Hanford cleanup is a long-term mission that requires a long-term, stable funding stream.
Thankfully our Northwest congressional leaders understand this, and have fought hard to add money to the decimated Hanford budget proposed earlier this year by the Trump administration.
We trust they will keep up the pressure until the funding package is fully approved.
Federal legislators who don’t live near Hanford have a tendency to underestimate the amount of money needed to clean up decades of radioactive waste left at the nuclear site.
It seems they must constantly be reminded this is where plutonium was produced for the nation’s nuclear weapons program during World War II and the Cold War.
And it was just over a year ago a tunnel used to enclose radioactive materials from the Cold War collapsed unexpectedly in central Hanford.
It should have been a wake-up call and an example of how dangerous it would be to cut funding — and corners — at what is considered the nation’s most contaminated nuclear waste facility.
But with no airborne radiation detected and no workers injured or contaminated (that we know of), the scare seems to have been forgotten by many government officials.
Fortunately for the Tri-City region, Democratic U.S. Senator Patty Murray has been a constant champion when it comes to securing the billions of dollars necessary to keep Hanford cleanup on track.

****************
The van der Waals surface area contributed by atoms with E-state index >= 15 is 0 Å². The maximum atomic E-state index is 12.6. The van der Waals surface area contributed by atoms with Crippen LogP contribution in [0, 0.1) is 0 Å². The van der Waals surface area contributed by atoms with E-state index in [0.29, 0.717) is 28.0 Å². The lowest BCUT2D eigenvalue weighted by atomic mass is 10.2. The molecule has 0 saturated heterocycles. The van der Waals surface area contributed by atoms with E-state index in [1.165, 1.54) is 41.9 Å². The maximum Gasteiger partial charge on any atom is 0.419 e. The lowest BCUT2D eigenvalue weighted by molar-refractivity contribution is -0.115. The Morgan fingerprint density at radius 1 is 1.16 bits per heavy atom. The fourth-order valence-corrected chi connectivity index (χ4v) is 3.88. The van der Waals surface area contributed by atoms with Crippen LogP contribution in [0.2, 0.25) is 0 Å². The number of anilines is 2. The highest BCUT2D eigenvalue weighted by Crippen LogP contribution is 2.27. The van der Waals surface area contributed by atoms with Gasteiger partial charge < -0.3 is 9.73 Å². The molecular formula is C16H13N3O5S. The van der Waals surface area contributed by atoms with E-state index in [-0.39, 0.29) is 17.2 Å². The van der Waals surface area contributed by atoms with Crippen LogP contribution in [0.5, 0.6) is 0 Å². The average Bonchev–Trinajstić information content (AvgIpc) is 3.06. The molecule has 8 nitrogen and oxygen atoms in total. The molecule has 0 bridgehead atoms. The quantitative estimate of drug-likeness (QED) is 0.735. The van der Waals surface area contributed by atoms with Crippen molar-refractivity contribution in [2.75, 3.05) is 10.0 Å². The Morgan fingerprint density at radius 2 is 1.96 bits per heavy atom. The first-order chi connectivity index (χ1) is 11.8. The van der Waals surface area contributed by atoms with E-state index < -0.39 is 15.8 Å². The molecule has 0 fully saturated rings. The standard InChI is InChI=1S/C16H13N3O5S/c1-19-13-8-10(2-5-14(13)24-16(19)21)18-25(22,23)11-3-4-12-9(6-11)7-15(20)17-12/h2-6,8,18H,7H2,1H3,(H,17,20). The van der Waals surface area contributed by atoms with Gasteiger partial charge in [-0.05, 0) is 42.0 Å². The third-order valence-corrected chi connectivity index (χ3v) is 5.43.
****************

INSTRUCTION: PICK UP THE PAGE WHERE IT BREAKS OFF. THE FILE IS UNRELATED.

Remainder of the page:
As a senior member of the Senate Appropriations Committee, she led the Senate effort last week to boost Hanford’s budget, securing $2.4 billion for the next fiscal year, not including money for safeguards and security.
That restores all but $25 million of the cuts to current spending that were proposed by the Trump administration.
The White House budget proposal would have made a $230 million reduction to the Hanford nuclear reservation budget. That kind of funding drop would have frightening consequences, significantly hindering cleanup efforts and affecting worker safety.
Every budget cycle, we wonder how much Congressional funding will go toward Hanford cleanup and every budget cycle we rely primarily on Murray’s clout in the Senate and our regional leaders in the House to make sure there is enough.
The Senate bill also includes $20 million for the Manhattan Project National Historical Park, featuring the B Reactor.
The Department of Energy Office of Science, which is responsible for the Pacific Northwest National Laboratory in Richland, would receive $6.65 billion, which is $1.3 billion more than the administration’s proposal.
The House spending bill for Hanford that was passed out of committee would set the budget at about $2.3 billion. It included $247 million more than the administration’s request, compared to the Senate proposal’s increase of $315 million.
Obviously, we prefer the Senate version.
The federal government created this hazardous waste site and it would be morally reprehensible if lawmakers shirked their duty to clean it up.
But without the tenacity of Senator Patty Murray and our other congressional leaders — Democratic Senator Maria Cantwell and Republican Rep. Dan Newhouse — they might try to get away with it.